Chief warns residents to exercise caution while celebrating July 4th
|Jerad Upwall of Price Chapel's youth ministries show his stock of fireworks just before the 4th of July celebration. |
With the July 4th around the corner, Price Fire Chief Paul Bedont reminds Carbon County residents of the dangers associated with the holiday during hot, dry weather conditions.
"Fire conditions in Carbon County are at extremely dangerous levels this year and caution should be used if you decide to discharge fireworks," stated Bedont.
"Those residents who choose to purchase illegal fireworks outside of Utah and display them in Carbon County could find themselves receiving a costly citation," warned the Price city official.
Bedont cautioned residents of the immediate and devastating effects fireworks can cause.
"Just last week, a home in Price city caught fire as a result of juveniles playing with illegal fireworks," explained the chief.
According to Bedont, the following fireworks are acceptable for use, display and discharge in the Carbon County area within the designated dates:
Approved class C common fireworks can be sold after June 19 and before July 26, after Dec. 19 and before Jan. 3 and 5 days before and on Chinese New Year.
Approved class C common fireworks can only be legally discharged three days before, on the day of and three days after July 4th, July 24th, Jan. 1 and Chinese New Year.
Under Utah law, only approved class C common fireworks may be purchased and ignited.
While there are hundreds of approved fireworks, the incineary devices have several things in common.
Approved fireworks do not explode or leave the ground.
The sparks from the devises reach a maximum height of 15 feet.
The approved class C fireworks are legally sold at locations in Carbon County and across Utah
By statute, the unapproved fireworks and dangerous explosives are unlawful to sell, purchase, possess or discharge throughout Utah.
Only state licensed fireworks display operators are permitted to sell, purchase, possesses or discharge dangerous class C explosives.
Dangerous class C exdplosive items include firecrackers, cherry bombs or other similar devices.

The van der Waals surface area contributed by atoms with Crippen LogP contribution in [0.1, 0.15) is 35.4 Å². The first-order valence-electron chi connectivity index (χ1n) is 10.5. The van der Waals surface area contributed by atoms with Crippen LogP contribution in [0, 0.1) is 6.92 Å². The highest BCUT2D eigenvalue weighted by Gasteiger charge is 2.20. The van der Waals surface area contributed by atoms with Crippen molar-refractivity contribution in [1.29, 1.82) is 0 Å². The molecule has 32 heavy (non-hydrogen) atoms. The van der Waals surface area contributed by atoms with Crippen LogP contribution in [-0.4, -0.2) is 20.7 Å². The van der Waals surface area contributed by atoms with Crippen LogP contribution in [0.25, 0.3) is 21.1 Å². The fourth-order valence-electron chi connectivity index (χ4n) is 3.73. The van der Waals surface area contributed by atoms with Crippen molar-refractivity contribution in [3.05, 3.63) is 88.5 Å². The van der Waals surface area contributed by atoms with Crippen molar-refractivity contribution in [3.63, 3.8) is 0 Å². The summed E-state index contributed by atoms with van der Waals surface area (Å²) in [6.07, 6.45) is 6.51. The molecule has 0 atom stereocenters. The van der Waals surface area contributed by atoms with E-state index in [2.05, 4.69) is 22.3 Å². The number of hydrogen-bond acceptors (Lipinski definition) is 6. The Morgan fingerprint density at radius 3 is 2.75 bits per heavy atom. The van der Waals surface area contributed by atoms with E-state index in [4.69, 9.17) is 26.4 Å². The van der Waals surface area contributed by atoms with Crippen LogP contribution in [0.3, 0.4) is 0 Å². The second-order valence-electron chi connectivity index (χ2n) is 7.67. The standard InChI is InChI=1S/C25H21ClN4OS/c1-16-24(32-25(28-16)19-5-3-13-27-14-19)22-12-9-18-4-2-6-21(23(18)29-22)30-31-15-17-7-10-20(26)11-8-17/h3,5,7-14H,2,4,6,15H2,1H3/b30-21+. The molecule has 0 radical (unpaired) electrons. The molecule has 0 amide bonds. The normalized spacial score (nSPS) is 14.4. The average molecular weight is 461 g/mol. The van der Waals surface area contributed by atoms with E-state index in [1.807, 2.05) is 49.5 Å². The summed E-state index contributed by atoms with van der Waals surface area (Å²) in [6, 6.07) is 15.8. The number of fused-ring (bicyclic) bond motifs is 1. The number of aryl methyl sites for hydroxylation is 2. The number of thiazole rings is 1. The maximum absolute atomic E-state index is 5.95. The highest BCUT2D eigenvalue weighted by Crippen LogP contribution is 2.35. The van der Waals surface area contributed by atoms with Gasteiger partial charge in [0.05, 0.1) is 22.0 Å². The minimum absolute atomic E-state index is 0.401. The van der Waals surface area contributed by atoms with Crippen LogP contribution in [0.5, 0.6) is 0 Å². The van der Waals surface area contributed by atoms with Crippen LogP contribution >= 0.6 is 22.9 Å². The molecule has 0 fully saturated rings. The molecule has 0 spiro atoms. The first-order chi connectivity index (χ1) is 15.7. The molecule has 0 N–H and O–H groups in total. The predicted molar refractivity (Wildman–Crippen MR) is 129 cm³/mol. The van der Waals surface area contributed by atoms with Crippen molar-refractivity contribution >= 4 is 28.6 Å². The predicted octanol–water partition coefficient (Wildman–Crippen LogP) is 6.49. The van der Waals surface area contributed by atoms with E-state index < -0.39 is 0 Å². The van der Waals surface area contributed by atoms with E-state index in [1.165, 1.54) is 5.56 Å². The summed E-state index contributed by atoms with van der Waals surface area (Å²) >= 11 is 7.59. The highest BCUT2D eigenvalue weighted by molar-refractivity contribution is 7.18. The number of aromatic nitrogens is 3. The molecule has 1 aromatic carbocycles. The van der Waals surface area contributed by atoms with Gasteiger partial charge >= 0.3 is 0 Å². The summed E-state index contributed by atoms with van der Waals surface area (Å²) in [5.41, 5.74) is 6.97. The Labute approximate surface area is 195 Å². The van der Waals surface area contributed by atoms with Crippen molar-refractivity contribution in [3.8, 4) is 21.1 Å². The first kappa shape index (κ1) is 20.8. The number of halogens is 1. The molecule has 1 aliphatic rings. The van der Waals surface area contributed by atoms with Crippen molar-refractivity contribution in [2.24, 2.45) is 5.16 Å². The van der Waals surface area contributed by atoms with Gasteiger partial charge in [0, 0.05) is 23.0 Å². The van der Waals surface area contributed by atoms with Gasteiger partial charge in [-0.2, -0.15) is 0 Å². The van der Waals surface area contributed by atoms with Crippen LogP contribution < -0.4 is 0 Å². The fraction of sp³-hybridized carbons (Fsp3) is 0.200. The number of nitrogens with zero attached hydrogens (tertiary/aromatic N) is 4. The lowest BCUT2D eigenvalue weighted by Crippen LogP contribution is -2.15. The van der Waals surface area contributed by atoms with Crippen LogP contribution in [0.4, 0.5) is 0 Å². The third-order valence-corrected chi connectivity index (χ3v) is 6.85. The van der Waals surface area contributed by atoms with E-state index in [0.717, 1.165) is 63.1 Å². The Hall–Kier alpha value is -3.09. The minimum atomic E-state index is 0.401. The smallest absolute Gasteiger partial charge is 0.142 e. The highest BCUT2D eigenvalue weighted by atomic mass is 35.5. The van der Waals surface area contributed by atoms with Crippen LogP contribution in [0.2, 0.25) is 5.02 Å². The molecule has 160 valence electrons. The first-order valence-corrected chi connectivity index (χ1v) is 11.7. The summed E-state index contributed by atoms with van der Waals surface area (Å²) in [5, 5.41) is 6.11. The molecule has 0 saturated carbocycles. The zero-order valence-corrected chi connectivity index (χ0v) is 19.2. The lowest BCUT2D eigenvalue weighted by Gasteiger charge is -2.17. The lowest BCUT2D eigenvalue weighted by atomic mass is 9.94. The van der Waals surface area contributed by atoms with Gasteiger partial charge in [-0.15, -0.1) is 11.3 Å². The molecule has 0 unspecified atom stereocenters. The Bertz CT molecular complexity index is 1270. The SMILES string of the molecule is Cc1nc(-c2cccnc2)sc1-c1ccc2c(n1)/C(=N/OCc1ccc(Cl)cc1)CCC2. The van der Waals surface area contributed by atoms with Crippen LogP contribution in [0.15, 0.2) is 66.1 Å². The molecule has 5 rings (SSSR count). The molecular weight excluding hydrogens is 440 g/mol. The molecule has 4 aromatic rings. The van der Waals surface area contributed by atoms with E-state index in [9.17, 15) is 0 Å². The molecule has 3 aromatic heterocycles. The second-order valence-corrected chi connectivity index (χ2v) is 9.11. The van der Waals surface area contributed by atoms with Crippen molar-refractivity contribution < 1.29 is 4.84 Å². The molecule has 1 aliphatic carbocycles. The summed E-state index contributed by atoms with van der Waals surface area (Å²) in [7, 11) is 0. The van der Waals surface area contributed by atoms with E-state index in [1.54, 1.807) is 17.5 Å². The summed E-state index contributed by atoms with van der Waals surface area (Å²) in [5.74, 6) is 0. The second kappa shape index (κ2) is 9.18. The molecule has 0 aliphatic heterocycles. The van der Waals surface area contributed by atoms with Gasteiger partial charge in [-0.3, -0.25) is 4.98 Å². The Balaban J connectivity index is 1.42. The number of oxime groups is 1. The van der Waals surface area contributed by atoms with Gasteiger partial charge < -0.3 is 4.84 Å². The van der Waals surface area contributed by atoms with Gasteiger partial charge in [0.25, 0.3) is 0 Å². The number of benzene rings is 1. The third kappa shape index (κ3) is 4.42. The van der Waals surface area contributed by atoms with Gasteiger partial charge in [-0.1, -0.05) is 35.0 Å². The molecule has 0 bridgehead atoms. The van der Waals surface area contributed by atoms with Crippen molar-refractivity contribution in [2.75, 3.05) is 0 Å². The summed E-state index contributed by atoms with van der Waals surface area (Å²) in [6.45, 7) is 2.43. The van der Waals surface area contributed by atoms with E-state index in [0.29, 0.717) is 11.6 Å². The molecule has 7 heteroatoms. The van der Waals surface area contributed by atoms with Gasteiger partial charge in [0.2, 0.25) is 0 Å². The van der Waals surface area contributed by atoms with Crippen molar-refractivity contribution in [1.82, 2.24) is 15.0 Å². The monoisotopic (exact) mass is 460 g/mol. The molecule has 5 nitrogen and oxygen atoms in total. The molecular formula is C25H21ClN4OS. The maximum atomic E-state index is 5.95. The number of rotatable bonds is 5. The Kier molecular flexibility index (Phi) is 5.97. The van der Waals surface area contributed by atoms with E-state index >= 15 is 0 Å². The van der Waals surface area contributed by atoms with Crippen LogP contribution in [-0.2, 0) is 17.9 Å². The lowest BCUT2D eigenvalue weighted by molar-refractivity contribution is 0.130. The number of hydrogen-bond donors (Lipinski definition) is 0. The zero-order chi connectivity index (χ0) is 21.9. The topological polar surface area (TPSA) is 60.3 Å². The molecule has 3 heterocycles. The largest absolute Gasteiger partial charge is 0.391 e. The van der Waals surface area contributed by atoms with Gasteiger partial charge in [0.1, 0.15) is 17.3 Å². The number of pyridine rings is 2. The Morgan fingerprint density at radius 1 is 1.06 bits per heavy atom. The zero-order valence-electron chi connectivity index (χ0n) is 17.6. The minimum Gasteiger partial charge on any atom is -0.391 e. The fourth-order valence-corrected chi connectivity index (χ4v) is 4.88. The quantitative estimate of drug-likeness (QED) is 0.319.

|Legal Class "C" fireworks displayed at a local distributors shop. |
Skyrockets or bottle rockets which use combustible materials and rise more than 15 feet when discharged are also classified as dangerous explosives.
Aerial fireworks which which propel comets, shells, salutes, flash shells or similar devices that travel more than 15 feet into the air fall under the state prohibited category.
In addition, chasers, whistlers or other devices that travel more than 10 feet laterally on a smooth surface or exceeds 15 feet in height when discharged can not be legally discharged in Utah.
The dangerous class C fireworks are generally purchased outside of Utah and unlawfully transported into the state.
Bedont cautioned Carbon County residents that the unlawful possession and discharge of unapproved fireworks is a class B misdemeanor criminal offense.
Convictions can result in hefty fines and/or jail time.
Anyone discharging fireworks, whether legal or not, can also be held liable for any damages occurring as a result of the individual's actions.
According to Bedont, enjoying the holiday in a safe manner is as simple as following several safety tips.
The precautionary measures include:
The safest way to enjoy fireworks is to visit public displays put on by professionals who are licensed and know how to safely handle fireworks.
When planning to use fireworks, people should make sure the items are legal in the area.
People should never light fireworks indoors or near fields or open areas with dry brush.
Officials recommend only displaying fireworks in an area devoid of vegetation or combustibles.
People should always have a bucket of water, hose line or a fire extinguisher nearby in case an emergency should occur.
In addition, people should know how to properly operate the fire extinguisher.
People should never wear loose clothing while using fireworks.
The sparks can easily fall under clothing and cause burns.
Occasionally, fireworks malfunction. Therefore, people discharging fireworks always take precaution to protect the eyes.
People should always read the directions and warning labels printed on fireworks.
If the fireworks are not marked with the contents, directions and warning labels, people should not light the devices.
Adults should always supervise children when fireworks are displayed.
Even sparklers can burn skin and leave permanent scarring and disfigurement.
"We hope all residents take appropriate measures to safely display their legal fireworks," concluded Bedont. "Every year, there are hundreds of injuries and fires associated with fireworks. Please have a safe and fun Independence Day."